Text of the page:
FYI SCROTUMS - GPS Tracking = Good for America

ZRH

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Repost for one and most federal investigators already assumed you needed a warrant to do what was covered in the case.

In terms of the case the court really didnt...do much. The decision was unanimous but the opinion was split 3 ways which essentially means there is no binding precedent other than in this specific type of instance you do need a warrant. They can still track your cell phone and shiz.
 

ZRH

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Yes, with gps transmitters, that they put on your car, that they usually get warrants for already.

Didn't really gain anything, didn't lose anything, it's more like staying the course.
 

Amstel

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They got a warrant for a different location & time period, but NOT for the locations and time periods the evidence was obtained to put Jones away for life.

Regardless, in this case they called it a "search." This is huge because currently government agencies obtain the same information via your cell phone without any warrant or court order on a significant number of people. It sets up great opportunities for better decisions in future cases to further limit the governments intrusion.

This is short & good.
http://www.aclu.org/technology-and-liberty/aclu-statement-supreme-court-gps-tracking-decision

not so short. . .
http://www.aclu.org/government-cell-phone-and-gps-location-tracking

http://www.cnn.com/2011/11/07/opinion/crump-gps/
 

dbzeag

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So does this set a precedent for Onstar locations when the popo call up GM for info about a car?
 

ZRH

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Are you retarded? No.
It's only 34 pages, don't be a pussy. http://www.supremecourt.gov/opinions/11pdf/10-1259.pdf

This is a tricky one because most people are reading it as a win for privacy when it's really really not. They used the reasoning that there was a tresspass at common law when affixing the beeper to be the key issue, not that one has an expectation of privacy.

The Government’s attachment of the GPS device to the vehicle, and its use of that device to monitor the vehicle’s movements, constitutes a search under the Fourth Amendment. Pp. 3–12.
(a)The Fourth Amendment protects the “right of the people to be secure in their persons, houses, papers, and effects, against unreasonable searches and seizures.” Here, the Government’s physical intrusion on an “effect” for the purpose of obtaining information constitutes a “search.” This type of encroachment on an area enumeratedin the Amendment would have been considered a search within the meaning of the Amendment at the time it was adopted. Pp. 3–4.
 

fly

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It's only 34 pages, don't be a pussy. http://www.supremecourt.gov/opinions/11pdf/10-1259.pdf

This is a tricky one because most people are reading it as a win for privacy when it's really really not. They used the reasoning that there was a tresspass at common law when affixing the beeper to be the key issue, not that one has an expectation of privacy.

The Government’s attachment of the GPS device to the vehicle, and its use of that device to monitor the vehicle’s movements, constitutes a search under the Fourth Amendment. Pp. 3–12.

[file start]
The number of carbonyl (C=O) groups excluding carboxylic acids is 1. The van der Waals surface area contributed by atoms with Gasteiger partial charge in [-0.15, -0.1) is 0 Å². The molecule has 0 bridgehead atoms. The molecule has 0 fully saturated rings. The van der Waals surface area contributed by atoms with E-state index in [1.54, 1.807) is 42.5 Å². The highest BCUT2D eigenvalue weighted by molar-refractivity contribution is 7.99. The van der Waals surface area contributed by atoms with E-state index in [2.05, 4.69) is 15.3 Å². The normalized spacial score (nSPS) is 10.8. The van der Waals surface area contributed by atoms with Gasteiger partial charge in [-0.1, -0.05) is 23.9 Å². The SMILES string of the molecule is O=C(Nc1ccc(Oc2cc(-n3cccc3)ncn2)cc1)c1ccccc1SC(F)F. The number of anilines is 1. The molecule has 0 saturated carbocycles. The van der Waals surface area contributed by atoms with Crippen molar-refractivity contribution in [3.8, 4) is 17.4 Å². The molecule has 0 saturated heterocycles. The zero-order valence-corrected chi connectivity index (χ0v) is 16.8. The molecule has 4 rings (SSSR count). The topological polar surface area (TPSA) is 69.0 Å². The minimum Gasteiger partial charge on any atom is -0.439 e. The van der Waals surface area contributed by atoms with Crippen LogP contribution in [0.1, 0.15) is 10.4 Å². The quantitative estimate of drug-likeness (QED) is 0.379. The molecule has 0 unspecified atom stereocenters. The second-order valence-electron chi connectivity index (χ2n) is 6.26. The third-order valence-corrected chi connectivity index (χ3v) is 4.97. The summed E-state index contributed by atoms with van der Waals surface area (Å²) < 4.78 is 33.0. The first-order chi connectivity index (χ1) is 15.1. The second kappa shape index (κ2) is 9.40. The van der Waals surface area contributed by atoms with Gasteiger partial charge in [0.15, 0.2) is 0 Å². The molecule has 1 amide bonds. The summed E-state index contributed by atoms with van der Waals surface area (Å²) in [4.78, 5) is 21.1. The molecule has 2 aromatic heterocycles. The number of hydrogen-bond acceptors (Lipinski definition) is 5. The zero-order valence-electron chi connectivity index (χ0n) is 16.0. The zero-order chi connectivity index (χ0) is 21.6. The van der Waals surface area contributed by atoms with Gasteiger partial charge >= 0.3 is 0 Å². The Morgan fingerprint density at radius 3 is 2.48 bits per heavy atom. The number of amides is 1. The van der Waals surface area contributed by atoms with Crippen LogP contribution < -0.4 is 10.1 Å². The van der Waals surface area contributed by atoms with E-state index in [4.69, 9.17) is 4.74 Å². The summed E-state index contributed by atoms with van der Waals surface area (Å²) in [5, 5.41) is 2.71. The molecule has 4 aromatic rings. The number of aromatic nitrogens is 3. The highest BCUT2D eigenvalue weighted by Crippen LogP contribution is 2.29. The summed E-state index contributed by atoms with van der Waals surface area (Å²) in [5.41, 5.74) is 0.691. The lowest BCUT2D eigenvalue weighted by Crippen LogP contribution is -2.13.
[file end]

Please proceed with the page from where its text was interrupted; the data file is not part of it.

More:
(a)The Fourth Amendment protects the “right of the people to be secure in their persons, houses, papers, and effects, against unreasonable searches and seizures.” Here, the Government’s physical intrusion on an “effect” for the purpose of obtaining information constitutes a “search.” This type of encroachment on an area enumeratedin the Amendment would have been considered a search within the meaning of the Amendment at the time it was adopted. Pp. 3–4.

Isn't the 4th Amendment where the pseudo Right to Privacy livess?
 

ZRH

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AMGZ RAGE

The majority opinion said an illegal 'search' occurred when the GPS was placed on the car. Full stop. So you need a warrant to put a GPS device on a car based on the doctrine of trespass. Full stop.

There are eleventy billion ways to get around that. Most obvious being that if you have a gps device already attached they can monitor that.

The opinion YOU WISH was the majority holding was SOTOMAYOR:

I would take these attributes of GPS monitoring into account when considering the existence of a reasonable societal expectation of privacy in the sum of one’s public movements. I would ask whether people reasonably expect that their movements will be recorded and aggregated in a manner that enables the Government to ascertain, more or less at will, their political and religious beliefs, sexual habits, and so on. I do not regard as dispositive the fact that the Government might obtain the fruits of GPS monitoring through lawful conventional surveillance techniques. [...] I would also consider the appropriateness ofentrusting to the Executive, in the absence of any oversight from a coordinate branch, a tool so amenable tomisuse, especially in light of the Fourth Amendment’s goalto curb arbitrary exercises of police power to and prevent“a too permeating police surveillance,”

But only that one justice delivered that opinion, all the other ones are much narrower readings of the law.
 

ZRH

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Great. Weren't you originally talking about how this isn't a victory for privacy? Seems like limiting a police search is EXACTLY that.
OH
MY
GOD

That is NOT, NEGATIVE, the courts opinion. I said HERRO THIS HERE IS THE MINORITY OPINION, ONLY ONE JUSTICE AGREED WITH THIS. If the WAS the MAJORITY opinion, it would be a win for privacy BUT IT'S NOT.